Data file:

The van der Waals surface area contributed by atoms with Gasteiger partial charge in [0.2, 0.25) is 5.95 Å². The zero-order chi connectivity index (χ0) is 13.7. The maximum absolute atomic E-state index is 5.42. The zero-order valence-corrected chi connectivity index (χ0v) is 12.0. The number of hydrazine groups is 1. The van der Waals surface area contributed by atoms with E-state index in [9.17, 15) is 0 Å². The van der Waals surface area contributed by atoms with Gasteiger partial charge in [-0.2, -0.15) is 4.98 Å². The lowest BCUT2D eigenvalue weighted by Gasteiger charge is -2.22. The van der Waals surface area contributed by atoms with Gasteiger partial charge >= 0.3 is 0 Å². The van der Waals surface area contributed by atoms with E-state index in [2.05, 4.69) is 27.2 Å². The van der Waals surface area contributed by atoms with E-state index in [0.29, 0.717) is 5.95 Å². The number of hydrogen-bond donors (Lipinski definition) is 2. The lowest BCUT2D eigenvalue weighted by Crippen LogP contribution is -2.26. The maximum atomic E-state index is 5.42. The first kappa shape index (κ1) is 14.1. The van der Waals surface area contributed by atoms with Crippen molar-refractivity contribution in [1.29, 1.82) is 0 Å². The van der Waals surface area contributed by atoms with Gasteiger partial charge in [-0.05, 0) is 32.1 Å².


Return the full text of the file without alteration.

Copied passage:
The van der Waals surface area contributed by atoms with Gasteiger partial charge in [0.2, 0.25) is 5.95 Å². The zero-order chi connectivity index (χ0) is 13.7. The maximum absolute atomic E-state index is 5.42. The zero-order valence-corrected chi connectivity index (χ0v) is 12.0. The number of hydrazine groups is 1. The van der Waals surface area contributed by atoms with E-state index in [9.17, 15) is 0 Å². The van der Waals surface area contributed by atoms with Gasteiger partial charge in [-0.2, -0.15) is 4.98 Å². The lowest BCUT2D eigenvalue weighted by Gasteiger charge is -2.22. The van der Waals surface area contributed by atoms with Gasteiger partial charge >= 0.3 is 0 Å². The van der Waals surface area contributed by atoms with E-state index in [2.05, 4.69) is 27.2 Å². The van der Waals surface area contributed by atoms with E-state index in [0.29, 0.717) is 5.95 Å². The number of hydrogen-bond donors (Lipinski definition) is 2. The lowest BCUT2D eigenvalue weighted by Crippen LogP contribution is -2.26. The maximum atomic E-state index is 5.42. The first kappa shape index (κ1) is 14.1. The van der Waals surface area contributed by atoms with Crippen molar-refractivity contribution in [1.29, 1.82) is 0 Å². The van der Waals surface area contributed by atoms with Gasteiger partial charge in [-0.05, 0) is 32.1 Å².